Fish is a food with many misconceptions. In the past, this food was a fantastic source of nutrition — but times have changed.
According to a number of environmental experts, organizations, and groups, there are still a few types of fish that are safe to eat. Unfortunately, there are quite a few contaminated fish on the market today, as well.
Years ago, fish was a great source of omega-3 fatty acids, healthy monounsaturated fats, and protein. But today, they are packed with unsafe levels of radiation and mercury, because of the Fukushima power plant meltdown and the poisoning of our environment.
Nowadays, every fish on earth has some level of mercury. Some have much higher levels than others do. Here are what some experts say are the fish to avoid — and the best to eat.
Fish to Avoid
Avoid eating these, or eat them in very small quantities. If you’re an expectant mother — avoid these fish entirely.
- Tilefish — Tilefish is moderately acidic — and very high in mercury levels. The EPA warns people — especially expectant mothers, women and small children — to avoid eating it. Atlantic tilefish that ranges from the Gulf of Mexico to New England appears to be safe. But unless you know exactly which species you’re eating, you’re better off avoiding it, altogether. Despite the warnings about excessive mercury contamination, tilefish is often served in restaurants.
- Mackerel — Spanish, king, and gulf mackerel are moderately acidic — with high amounts of methyl mercury. Researchers believe mercury coming from industrial sources — like coal plants, the manufacturing of chlorine, and waste incinerators — is spread through the air and eventually ends up in the water. The larger a fish grows, and the longer the lifespan — the more mercury the fish accumulates in their lifetime.
- Shark — Shark can be dreadfully unhealthy. Jennifer V. Schmidt, Ph.D., molecular biologist and Associate Professor in the Department of Biological Sciences at the University of Illinois at Chicago, says, “Shark meat contains high levels of many dangerous environmental chemicals. As some of the largest and longest-lived ocean predators, sharks are in a position to have the highest levels of poisons.” Scientists suspect that sharks accumulate mercury in their body because they eat many smaller fish. Sharks are also endangered.
- Orange Roughy — The Environmental Defense Fund (EDF) issued a health advisory, placing orange roughy’s eco-rating at “worst” and its mercury level at “elevated.” This fish lives 100 years or more.
- Marlin — Marlin contains dangerous levels of mercury and is highly acidic. The United States Environmental Protection Agency (EPA) health guidelines for fish consumption indicate that any fish with a mercury level greater than 1.5 parts per million (ppm) should not be consumed in any amount. Marlin has been recorded to have mercury levels as high as 15 ppm. Additionally, a study reported an average mercury level of 4.08 ppm for blue marlin that was sampled in the waters of Australia.
- Farmed Salmon or Atlantic Salmon — Most farmed salmon — and all salmon labeled “Atlantic salmon” — is farmed in tightly packed, open-net pens with an extensive amount of parasites and diseases that threaten the wild salmon trying to swim by to their ancestral spawning waters. Farmed salmon are fed fishmeal, given antibiotics to combat diseases, and have levels of PCBs — high enough for the EDF to issue a health advisory.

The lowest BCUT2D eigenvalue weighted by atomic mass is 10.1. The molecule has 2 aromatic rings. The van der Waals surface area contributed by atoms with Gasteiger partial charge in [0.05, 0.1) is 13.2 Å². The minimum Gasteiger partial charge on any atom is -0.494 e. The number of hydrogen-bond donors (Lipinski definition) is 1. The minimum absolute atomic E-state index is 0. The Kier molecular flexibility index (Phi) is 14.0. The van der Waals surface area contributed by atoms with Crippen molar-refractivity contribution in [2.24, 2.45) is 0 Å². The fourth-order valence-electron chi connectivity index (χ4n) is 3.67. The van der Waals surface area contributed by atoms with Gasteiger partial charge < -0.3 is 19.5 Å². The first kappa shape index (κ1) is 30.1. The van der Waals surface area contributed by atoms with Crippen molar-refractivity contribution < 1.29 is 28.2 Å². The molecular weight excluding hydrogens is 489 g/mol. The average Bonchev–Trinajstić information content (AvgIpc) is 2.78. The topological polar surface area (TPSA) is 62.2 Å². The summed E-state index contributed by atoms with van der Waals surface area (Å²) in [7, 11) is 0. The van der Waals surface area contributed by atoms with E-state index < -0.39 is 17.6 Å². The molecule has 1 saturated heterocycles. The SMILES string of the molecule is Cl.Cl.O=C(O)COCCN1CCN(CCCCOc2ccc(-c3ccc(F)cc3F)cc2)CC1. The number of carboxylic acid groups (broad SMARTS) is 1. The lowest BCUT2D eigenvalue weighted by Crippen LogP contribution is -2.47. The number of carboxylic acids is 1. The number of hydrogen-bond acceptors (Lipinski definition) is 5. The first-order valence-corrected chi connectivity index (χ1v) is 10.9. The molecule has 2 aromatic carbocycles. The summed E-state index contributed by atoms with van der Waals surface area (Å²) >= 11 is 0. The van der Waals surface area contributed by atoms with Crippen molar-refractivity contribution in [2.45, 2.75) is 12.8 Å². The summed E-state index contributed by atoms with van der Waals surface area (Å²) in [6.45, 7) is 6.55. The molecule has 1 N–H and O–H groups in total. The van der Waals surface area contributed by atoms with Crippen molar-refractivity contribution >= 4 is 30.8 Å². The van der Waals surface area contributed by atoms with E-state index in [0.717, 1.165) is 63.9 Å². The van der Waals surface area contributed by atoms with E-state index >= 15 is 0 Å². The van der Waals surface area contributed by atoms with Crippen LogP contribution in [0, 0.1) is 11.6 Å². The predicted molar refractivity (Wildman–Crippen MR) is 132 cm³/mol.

- Swordfish — Swordfish should be avoided. Swordfish have been found to contain the highest levels of mercury found in any of the larger fish. The Food and Drug Administration (FDA) strongly advises that pregnant women, women of childbearing age, and young children should avoid eating swordfish, shark, mackerel, and tilefish. Swordfish often harbor high levels of methyl mercury — a potent human neurotoxin. Methyl mercury readily crosses the placenta and has the potential to damage the fetal nervous system, significantly.
- Grouper — Grouper should also be avoided at all costs. Grouper is highly acidic and has high levels of mercury. The EDF issued a consumption advisory. The EDF eco-rating for grouper’s is listed as “worst” with an “elevated” mercury level.
Safest to Eat
When it comes to the safest fish to eat, keep in mind “smaller is better.” As a rule, the smaller ones, like sardines, scallops, and anchovies, are lower in mercury than the larger species like swordfish and tuna.
Stick to a few types that are low in mercury.
- Pacific or Alaskan wild-caught salmon
- Wild-caught trout
- United States Haddock
- California Halibut
- Pacific Halibut
- Red Snapper from the Gulf of Mexico
- Black Sea Bass
- Yelloweye Rockfish
- Yellowtail Rockfish
Choose wild-caught, sustainable fish, rather than farmed, The farmed variety have fewer healthy fats.
Avoid Mercury Exposure
The number one cause of mercury exposure in the United States is eating contaminated fish. Mercury spews out into the air from coal-burning power plants and factories. That pollution can travel halfway around the world and then settle into lakes, rivers, and oceans.
Mercury is eventually absorbed or ingested by smaller organisms and then it starts working its way up the food chain. Each step up the food chain, the mercury concentration rises. Big predatory fish — like tuna or sharks — can have especially high concentrations of mercury in their bodies.
The National Resources Defense Council (NRDC) offers a brief explanation of mercury.
“You can’t see, smell, or taste mercury contamination in fish. Cooking has no effect on it, and you can’t avoid it by cutting off the skin or other parts of the fish. “
You don’t need to eliminate fish altogether to avoid mercury exposure. When it comes to avoiding mercury, the NRDC provides The Smart Seafood Buying Guide to help you figure out which fish are safer to eat.